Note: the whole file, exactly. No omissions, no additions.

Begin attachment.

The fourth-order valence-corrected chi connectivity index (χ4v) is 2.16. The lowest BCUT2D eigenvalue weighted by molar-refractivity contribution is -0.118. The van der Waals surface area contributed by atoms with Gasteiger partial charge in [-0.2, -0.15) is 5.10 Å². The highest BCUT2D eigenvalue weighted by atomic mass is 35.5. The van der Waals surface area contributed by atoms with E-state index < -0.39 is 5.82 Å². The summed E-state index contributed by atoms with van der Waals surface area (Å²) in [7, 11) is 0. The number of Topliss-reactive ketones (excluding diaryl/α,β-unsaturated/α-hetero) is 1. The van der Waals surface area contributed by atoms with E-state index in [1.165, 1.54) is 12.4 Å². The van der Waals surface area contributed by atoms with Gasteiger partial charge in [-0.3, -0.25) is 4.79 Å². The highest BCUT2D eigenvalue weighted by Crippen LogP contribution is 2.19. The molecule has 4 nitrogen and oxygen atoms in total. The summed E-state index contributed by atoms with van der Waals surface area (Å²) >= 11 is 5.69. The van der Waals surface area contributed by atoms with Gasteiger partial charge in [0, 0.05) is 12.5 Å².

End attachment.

The fourth-order valence-corrected chi connectivity index (χ4v) is 2.16. The lowest BCUT2D eigenvalue weighted by molar-refractivity contribution is -0.118. The van der Waals surface area contributed by atoms with Gasteiger partial charge in [-0.2, -0.15) is 5.10 Å². The highest BCUT2D eigenvalue weighted by atomic mass is 35.5. The van der Waals surface area contributed by atoms with E-state index < -0.39 is 5.82 Å². The summed E-state index contributed by atoms with van der Waals surface area (Å²) in [7, 11) is 0. The number of Topliss-reactive ketones (excluding diaryl/α,β-unsaturated/α-hetero) is 1. The van der Waals surface area contributed by atoms with E-state index in [1.165, 1.54) is 12.4 Å². The van der Waals surface area contributed by atoms with Gasteiger partial charge in [-0.3, -0.25) is 4.79 Å². The highest BCUT2D eigenvalue weighted by Crippen LogP contribution is 2.19. The molecule has 4 nitrogen and oxygen atoms in total. The summed E-state index contributed by atoms with van der Waals surface area (Å²) >= 11 is 5.69. The van der Waals surface area contributed by atoms with Gasteiger partial charge in [0, 0.05) is 12.5 Å².